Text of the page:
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April 1992

Selecting the best spreadsheet. (The CPA & the Computer)

by Smith, L. Murphy

    Abstract- The wide variety of sophisticated and well-designed spreadsheet programs available makes the selection of a spreadsheet that meets an accountant's needs particularly difficult. Key factors that can be used to determine which program is best suited to an accountant's future and present needs are hardware requirements, number of functions offered and ease of use. Other criteria that may be applied in selecting a spreadsheet are price, capacity, speed, graphics, macros and documentation.

With the number of spreadsheet programs available, an accountant is faced with many questions. What is the best spreadsheet? Will my computer support a particular spreadsheet or do I need a new computer? For experienced spreadsheet users, the question may be whether to switch to another spreadsheet program or merely acquire the latest release of the program currently being used.

Unfortunately, there are no quick answers to the questions. In general, the underlying factor in selecting a spreadsheet is the accountant's present and anticipated future needs. Users consider the ease of learning and using a program, the clarity and completeness of documentation, the hardware capacity required, the availability and cost of technical support, and the possibility of information-sharing between different software (e.g., spreadsheet and database applications).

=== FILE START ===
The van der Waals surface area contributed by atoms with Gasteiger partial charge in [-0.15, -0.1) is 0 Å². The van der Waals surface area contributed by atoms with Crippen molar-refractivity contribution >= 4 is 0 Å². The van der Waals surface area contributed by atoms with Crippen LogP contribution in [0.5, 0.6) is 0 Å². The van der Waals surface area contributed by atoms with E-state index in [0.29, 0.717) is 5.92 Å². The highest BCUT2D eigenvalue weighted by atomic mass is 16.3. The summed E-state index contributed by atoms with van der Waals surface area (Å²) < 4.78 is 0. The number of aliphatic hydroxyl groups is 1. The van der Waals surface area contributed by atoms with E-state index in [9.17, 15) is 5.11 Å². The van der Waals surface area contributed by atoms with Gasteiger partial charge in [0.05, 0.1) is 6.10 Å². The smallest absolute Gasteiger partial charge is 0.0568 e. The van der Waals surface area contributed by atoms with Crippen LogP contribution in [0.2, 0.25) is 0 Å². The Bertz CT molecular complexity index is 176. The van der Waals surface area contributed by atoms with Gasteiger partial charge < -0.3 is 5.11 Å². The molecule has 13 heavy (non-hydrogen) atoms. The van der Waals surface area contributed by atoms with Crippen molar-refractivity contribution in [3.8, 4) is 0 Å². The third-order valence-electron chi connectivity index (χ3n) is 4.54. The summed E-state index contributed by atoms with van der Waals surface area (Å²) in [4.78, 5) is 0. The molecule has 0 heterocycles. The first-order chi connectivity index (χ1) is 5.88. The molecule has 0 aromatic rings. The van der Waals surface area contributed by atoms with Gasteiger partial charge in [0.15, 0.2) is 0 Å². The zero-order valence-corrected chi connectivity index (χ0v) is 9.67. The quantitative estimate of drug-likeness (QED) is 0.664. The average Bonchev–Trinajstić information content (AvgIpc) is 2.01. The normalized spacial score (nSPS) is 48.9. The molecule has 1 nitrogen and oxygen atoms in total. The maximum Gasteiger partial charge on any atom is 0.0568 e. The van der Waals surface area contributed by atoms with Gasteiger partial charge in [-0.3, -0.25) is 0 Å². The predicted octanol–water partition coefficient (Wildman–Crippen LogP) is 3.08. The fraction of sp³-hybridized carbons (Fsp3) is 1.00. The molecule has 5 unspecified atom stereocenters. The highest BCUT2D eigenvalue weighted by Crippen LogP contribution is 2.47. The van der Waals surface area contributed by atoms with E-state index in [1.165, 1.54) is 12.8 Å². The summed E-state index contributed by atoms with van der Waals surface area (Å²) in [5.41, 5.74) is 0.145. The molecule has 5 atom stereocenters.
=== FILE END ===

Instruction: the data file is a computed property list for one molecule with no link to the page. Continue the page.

Factors to Consider

This article assists accountants in deciding which spreadsheet to purchase. The following factors are all part of the decision-making process, and should be considered.

* Price. For many users, a significant consideration is price. Most list prices for spreadsheets are around $500. However, the street price that an individual actually pays may be substantially less. In addition, most software companies offer large discounts if you are a registered user of an earlier version of their spreadsheet; and some companies may offer discounts if you are using one of their non- spreadsheet products or even if you are a registered user of a competitor's spreadsheet.